FAQ
After I've run the re.search function on a string and no match was
found, how can I access that string? When I try to print it directly,
it's an empty string, I assume because it has been "consumed." How do
I prevent this?

It seems to work fine for this 2.x code:

import urllib.request
import re

next_nothing = '12345'
pc_url = 'http://www.pythonchallenge.com/pc/def/linkedlist.php?
nothing='
pattern = re.compile(r'[0-9]+')

while True:
page = urllib.request.urlopen(pc_url + next_nothing)
match_obj = pattern.search(page.read().decode())
if match_obj:
next_nothing = match_obj.group()
print(next_nothing)
else:
print(page.read().decode())
break

But when I try it with my own code (3.2), it won't print the text of
the page:

import urllib.request
import re

next_nothing = '12345'
pc_url = 'http://www.pythonchallenge.com/pc/def/linkedlist.php?
nothing='
pattern = re.compile(r'[0-9]+')

while True:
page = urllib.request.urlopen(pc_url + next_nothing)
match_obj = pattern.search(page.read().decode())
if match_obj:
next_nothing = match_obj.group()
print(next_nothing)
else:
print(page.read().decode())
break

P.S. I plan to clean up my code, I know it's not great right now. But
my immediate goal is to just figure out why the 2.x code can print
"text", but my own code can't print "page," which are basically the
same thing, unless something significant has changed with either the
urllib.request module, or the way it's decoded, or something, or is it
just an RE issue?

Thanks.

Search Discussions

  • Ian Kelly at Jun 23, 2011 at 8:47 pm

    On Thu, Jun 23, 2011 at 1:58 PM, John Salerno wrote:
    After I've run the re.search function on a string and no match was
    found, how can I access that string? When I try to print it directly,
    it's an empty string, I assume because it has been "consumed." How do
    I prevent this?
    This has nothing to do with regular expressions. It would appear that
    page.read() is letting you read the response body multiple times in
    2.x but not in 3.x, probably due to a change in buffering. Just store
    the string in a variable and avoid calling page.read() multiple times.
  • John Salerno at Jun 23, 2011 at 9:14 pm

    On Jun 23, 3:47?pm, Ian Kelly wrote:
    On Thu, Jun 23, 2011 at 1:58 PM, John Salerno wrote:
    After I've run the re.search function on a string and no match was
    found, how can I access that string? When I try to print it directly,
    it's an empty string, I assume because it has been "consumed." How do
    I prevent this?
    This has nothing to do with regular expressions. It would appear that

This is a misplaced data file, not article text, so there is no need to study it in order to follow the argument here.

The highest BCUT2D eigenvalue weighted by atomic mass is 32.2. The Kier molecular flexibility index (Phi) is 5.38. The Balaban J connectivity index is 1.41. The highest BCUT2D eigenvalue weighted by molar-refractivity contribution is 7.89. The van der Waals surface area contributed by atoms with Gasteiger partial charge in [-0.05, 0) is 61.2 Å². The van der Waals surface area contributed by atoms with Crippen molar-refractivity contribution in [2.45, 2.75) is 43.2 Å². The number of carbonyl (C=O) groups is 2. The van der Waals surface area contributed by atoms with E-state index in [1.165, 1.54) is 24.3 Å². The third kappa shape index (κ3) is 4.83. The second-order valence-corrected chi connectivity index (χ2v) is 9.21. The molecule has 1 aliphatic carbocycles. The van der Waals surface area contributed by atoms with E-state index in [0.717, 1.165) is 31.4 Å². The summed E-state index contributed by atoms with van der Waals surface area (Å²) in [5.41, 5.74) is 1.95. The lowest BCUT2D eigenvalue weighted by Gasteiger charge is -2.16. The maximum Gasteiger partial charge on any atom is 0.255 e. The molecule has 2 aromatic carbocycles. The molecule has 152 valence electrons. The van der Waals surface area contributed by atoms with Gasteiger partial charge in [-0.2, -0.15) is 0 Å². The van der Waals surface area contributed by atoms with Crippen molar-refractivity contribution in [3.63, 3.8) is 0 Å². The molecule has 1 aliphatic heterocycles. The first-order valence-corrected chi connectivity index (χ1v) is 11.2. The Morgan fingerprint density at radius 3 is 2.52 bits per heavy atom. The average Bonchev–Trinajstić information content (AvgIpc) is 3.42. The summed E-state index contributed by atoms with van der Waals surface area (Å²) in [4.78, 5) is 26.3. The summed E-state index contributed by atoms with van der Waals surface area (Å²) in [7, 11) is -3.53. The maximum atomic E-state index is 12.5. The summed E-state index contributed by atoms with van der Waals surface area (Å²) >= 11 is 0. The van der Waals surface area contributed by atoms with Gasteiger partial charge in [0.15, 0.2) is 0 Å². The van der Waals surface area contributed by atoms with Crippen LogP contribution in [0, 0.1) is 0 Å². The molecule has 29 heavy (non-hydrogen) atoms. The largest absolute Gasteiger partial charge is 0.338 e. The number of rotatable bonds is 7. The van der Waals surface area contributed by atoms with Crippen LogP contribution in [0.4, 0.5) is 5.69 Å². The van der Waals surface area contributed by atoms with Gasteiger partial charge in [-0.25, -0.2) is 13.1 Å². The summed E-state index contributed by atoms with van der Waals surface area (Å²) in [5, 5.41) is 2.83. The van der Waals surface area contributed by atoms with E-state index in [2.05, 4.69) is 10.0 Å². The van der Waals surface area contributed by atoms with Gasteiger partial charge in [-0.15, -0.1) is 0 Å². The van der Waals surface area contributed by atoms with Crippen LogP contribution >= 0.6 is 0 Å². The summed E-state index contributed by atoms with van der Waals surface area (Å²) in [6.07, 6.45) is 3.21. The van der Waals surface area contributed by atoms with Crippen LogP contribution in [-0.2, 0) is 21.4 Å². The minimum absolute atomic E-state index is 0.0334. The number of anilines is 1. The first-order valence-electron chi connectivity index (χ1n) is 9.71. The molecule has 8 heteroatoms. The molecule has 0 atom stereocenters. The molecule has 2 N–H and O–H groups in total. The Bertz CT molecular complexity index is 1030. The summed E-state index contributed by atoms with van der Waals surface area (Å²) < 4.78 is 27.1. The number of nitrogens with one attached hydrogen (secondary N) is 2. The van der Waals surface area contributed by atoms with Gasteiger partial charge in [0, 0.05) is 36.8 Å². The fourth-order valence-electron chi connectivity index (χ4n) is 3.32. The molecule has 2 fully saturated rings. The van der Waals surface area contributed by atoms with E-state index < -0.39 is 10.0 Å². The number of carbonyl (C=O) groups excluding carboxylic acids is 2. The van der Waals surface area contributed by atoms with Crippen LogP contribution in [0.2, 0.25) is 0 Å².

page.read() is letting you read the response body multiple times in
    2.x but not in 3.x, probably due to a change in buffering. ?Just store
    the string in a variable and avoid calling page.read() multiple times.
    Thank you. That worked, and as a result I think my code will look
    cleaner.
  • Thomas L. Shinnick at Jun 23, 2011 at 9:47 pm
    There is also
    print(match_obj.string)
    which gives you a copy of the string searched. See end of section
    6.2.5. Match Objects
    At 02:58 PM 6/23/2011, John Salerno wrote:
    After I've run the re.search function on a string and no match was
    found, how can I access that string? When I try to print it directly,
    it's an empty string, I assume because it has been "consumed." How do
    I prevent this?

    It seems to work fine for this 2.x code:

    import urllib.request
    import re

    next_nothing = '12345'
    pc_url = 'http://www.pythonchallenge.com/pc/def/linkedlist.php?
    nothing='
    pattern = re.compile(r'[0-9]+')

    while True:
    page = urllib.request.urlopen(pc_url + next_nothing)
    match_obj = pattern.search(page.read().decode())
    if match_obj:
    next_nothing = match_obj.group()
    print(next_nothing)
    else:
    print(page.read().decode())
    break

    But when I try it with my own code (3.2), it won't print the text of
    the page:

    import urllib.request
    import re

    next_nothing = '12345'
    pc_url = 'http://www.pythonchallenge.com/pc/def/linkedlist.php?
    nothing='
    pattern = re.compile(r'[0-9]+')

    while True:
    page = urllib.request.urlopen(pc_url + next_nothing)
    match_obj = pattern.search(page.read().decode())
    if match_obj:
    next_nothing = match_obj.group()
    print(next_nothing)
    else:
    print(page.read().decode())
    break

    P.S. I plan to clean up my code, I know it's not great right now. But
    my immediate goal is to just figure out why the 2.x code can print
    "text", but my own code can't print "page," which are basically the
    same thing, unless something significant has changed with either the
    urllib.request module, or the way it's decoded, or something, or is it
    just an RE issue?

    Thanks.
  • John Salerno at Jun 23, 2011 at 10:02 pm

    On Jun 23, 4:47?pm, "Thomas L. Shinnick" wrote:
    There is also
    ? ? ? ?print(match_obj.string)
    which gives you a copy of the string searched. ?See end of section
    6.2.5. Match Objects
    I tried that, but the only time I wanted the string printed was when
    there *wasn't* a match, so the match object was a NoneType.

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postedJun 23, '11 at 7:58p
activeJun 23, '11 at 10:02p
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